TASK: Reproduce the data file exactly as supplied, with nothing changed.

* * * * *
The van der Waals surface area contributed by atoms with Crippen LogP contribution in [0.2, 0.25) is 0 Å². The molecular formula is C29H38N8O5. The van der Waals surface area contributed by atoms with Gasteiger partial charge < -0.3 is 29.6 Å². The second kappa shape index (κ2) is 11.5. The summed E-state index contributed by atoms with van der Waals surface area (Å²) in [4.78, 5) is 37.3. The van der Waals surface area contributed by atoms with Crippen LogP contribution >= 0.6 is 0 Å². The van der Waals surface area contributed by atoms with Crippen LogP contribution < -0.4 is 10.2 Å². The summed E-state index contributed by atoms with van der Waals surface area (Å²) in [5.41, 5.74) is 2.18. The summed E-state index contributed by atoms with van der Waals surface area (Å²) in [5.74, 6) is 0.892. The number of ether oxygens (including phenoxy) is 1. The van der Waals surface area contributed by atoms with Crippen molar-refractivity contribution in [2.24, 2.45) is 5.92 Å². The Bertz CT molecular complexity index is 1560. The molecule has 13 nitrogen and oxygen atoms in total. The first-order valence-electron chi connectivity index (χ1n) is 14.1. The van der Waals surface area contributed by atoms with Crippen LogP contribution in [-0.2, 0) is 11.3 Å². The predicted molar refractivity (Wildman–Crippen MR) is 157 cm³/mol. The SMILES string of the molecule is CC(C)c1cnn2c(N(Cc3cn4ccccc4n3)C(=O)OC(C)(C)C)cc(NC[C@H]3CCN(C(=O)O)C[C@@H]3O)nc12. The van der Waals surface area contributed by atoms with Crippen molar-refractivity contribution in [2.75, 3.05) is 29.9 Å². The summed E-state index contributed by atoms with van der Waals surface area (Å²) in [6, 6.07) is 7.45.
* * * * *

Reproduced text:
The van der Waals surface area contributed by atoms with Crippen LogP contribution in [0.2, 0.25) is 0 Å². The molecular formula is C29H38N8O5. The van der Waals surface area contributed by atoms with Gasteiger partial charge < -0.3 is 29.6 Å². The second kappa shape index (κ2) is 11.5. The summed E-state index contributed by atoms with van der Waals surface area (Å²) in [4.78, 5) is 37.3. The van der Waals surface area contributed by atoms with Crippen LogP contribution >= 0.6 is 0 Å². The van der Waals surface area contributed by atoms with Crippen LogP contribution < -0.4 is 10.2 Å². The summed E-state index contributed by atoms with van der Waals surface area (Å²) in [5.41, 5.74) is 2.18. The summed E-state index contributed by atoms with van der Waals surface area (Å²) in [5.74, 6) is 0.892. The number of ether oxygens (including phenoxy) is 1. The van der Waals surface area contributed by atoms with Crippen molar-refractivity contribution in [2.24, 2.45) is 5.92 Å². The Bertz CT molecular complexity index is 1560. The molecule has 13 nitrogen and oxygen atoms in total. The first-order valence-electron chi connectivity index (χ1n) is 14.1. The van der Waals surface area contributed by atoms with Crippen LogP contribution in [-0.2, 0) is 11.3 Å². The predicted molar refractivity (Wildman–Crippen MR) is 157 cm³/mol. The SMILES string of the molecule is CC(C)c1cnn2c(N(Cc3cn4ccccc4n3)C(=O)OC(C)(C)C)cc(NC[C@H]3CCN(C(=O)O)C[C@@H]3O)nc12. The van der Waals surface area contributed by atoms with Crippen molar-refractivity contribution in [2.75, 3.05) is 29.9 Å². The summed E-state index contributed by atoms with van der Waals surface area (Å²) in [6, 6.07) is 7.45.